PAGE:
But that was only the beginning, the bank lead the noddle makers through a labyrinth of increasingly complex financial transactions with names like ‘arrears reset swap’ and ‘double up swap’. After the noodle maker got into serious financial difficulty (owing the bank a great deal of money), this all culminated in the bank setting up a new trade, in which the bank would get 4 million a month from the noodle maker, and the bank would pay the noddle maker a sum calculated from a complicated formula that hilariously always came to zero.
And it is complex financial instruments, with acronyms like CDO and CDS, and the unrecognized risk hidden within them that blew up, that lie at the heart of the global financial meltdown of 2008. One bracing thing to come out of the post mortem of the catastrophe was how little regulators understood the extent of the interrelation of the large banks and the systemic risk that posed , and how little understanding senior financial executives had of the complex mortgage related securities that sat in their institutions, ticking away and waiting to explode.
Complexity as a weapon
In another of Satyajit Das’ books, Extreme Money, he excerpts an Email from Fabrice Torre, a French employee of Goldman Sachs who sold a complex financial instrument that later exploded, to his girlfriend (yes he refers to himself as ‘the fabulous Fab’):
More and more leverage in the system. The whole building is about to collapse anytime now?.?.?.? Only potential survivor, the fabulous Fab standing in the middle of all these complex, highly leveraged, exotic trades he created without necessarily understanding all of the implications of those monstrosities!!!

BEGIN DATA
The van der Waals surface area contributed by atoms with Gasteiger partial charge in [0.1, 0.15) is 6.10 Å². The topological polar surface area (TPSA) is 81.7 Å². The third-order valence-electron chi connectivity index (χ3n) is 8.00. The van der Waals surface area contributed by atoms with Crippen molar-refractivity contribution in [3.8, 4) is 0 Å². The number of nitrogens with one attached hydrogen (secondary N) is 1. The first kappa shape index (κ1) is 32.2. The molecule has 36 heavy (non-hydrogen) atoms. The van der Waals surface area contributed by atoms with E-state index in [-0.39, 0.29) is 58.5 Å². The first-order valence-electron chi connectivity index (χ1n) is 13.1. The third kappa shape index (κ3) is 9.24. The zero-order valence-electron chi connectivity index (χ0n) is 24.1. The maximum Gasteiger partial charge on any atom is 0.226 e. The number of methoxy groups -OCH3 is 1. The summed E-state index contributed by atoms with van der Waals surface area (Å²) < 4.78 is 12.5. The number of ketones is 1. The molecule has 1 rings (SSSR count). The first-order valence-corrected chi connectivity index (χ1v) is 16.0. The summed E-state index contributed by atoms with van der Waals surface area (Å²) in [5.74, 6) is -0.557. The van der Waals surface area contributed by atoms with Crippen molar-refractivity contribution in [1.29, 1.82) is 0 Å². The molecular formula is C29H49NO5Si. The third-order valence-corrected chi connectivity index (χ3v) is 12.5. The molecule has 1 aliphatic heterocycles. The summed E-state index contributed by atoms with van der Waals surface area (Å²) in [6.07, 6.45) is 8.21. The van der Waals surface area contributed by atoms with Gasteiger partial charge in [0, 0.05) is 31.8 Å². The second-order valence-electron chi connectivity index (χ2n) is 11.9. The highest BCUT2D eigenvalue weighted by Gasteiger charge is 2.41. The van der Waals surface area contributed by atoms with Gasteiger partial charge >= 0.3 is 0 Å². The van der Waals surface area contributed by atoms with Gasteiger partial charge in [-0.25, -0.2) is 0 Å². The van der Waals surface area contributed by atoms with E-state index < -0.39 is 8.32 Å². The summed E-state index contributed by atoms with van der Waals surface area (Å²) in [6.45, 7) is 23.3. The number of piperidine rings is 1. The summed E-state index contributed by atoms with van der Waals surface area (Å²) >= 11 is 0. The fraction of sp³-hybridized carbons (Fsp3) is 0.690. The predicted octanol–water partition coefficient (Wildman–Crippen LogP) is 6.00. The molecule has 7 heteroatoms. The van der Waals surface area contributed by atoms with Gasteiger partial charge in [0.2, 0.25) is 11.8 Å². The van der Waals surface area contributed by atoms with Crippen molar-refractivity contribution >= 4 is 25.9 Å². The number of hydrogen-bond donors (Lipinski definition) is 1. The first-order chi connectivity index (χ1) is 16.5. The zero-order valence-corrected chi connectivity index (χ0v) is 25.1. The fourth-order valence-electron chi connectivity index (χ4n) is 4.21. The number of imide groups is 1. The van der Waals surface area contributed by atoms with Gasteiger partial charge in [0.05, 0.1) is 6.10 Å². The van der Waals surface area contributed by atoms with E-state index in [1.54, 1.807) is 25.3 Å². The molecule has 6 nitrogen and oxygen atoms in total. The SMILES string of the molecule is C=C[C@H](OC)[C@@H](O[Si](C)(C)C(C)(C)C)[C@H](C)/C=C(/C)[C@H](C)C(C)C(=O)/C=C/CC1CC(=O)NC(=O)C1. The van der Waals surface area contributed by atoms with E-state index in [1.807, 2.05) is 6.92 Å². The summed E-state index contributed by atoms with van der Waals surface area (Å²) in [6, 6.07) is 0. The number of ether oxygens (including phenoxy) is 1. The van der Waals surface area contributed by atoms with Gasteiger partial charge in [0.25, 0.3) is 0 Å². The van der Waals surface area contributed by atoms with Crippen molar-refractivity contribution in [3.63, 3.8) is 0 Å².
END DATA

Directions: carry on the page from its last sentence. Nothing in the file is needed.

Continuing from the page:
We’ve all failed to read the fine print in any number of agreements we’ve entered into, our credit card terms hide any number of absurdly usurious clauses that will be activated at the slightest transgression. The complexity hides just how poorly our interests are being looked after (and just how well the interests of others is being looked after). Weaponized complexity, if you will. And it is aimed at us. Greg Smith, a Goldman Sachs alum, said recently in a 60 minutes interview, “The quickest way to make money on Wall Street is to take the most sophisticated product and try to sell it the least sophisticated client”.
Matt Taibbi put it this way in his book Griftopia:
Our world isn’t about ideology anymore. It’s about complexity. We live in a complex bureaucratic state with complex laws and complex business practices, and the few organizations with the corporate willpower to master these complexities will inevitably own the political power.
I don’t agree with the dismissal of ideology, but clearly our world is, and will increasingly be about complexity and those who can manage and exploit it. Take regulatory capture. Those with the money, will, interest, and focus can navigate the baroque, labyrinthine legislative structure and heavily influence the content of laws and regulations. Those of us without the time or energy to lobby our congressman or review the 10,000 pages of some new proposed legislation are often left out.
But what gives complexity added potency as a weapon is our intellectual vanity. Most of us have been asked if we understand after having something explained to us. Even if we don’t, “Do you understand?” is rarely a question we answer no to. We don’t want to look like an idiot in front of other people. And if the questioner is condescending, we certainly don’t want to give the asshole the satisfaction of a ‘No, I don’t understand’.
One simple way to fight back against complexity requires little time or energy. We must lose that fear of looking stupid, we must ask questions. We must admit when we don’t understand something and get answers that we do understand. For if we don’t understand something, it may very well be not because we are stupid, but because we aren’t meant to.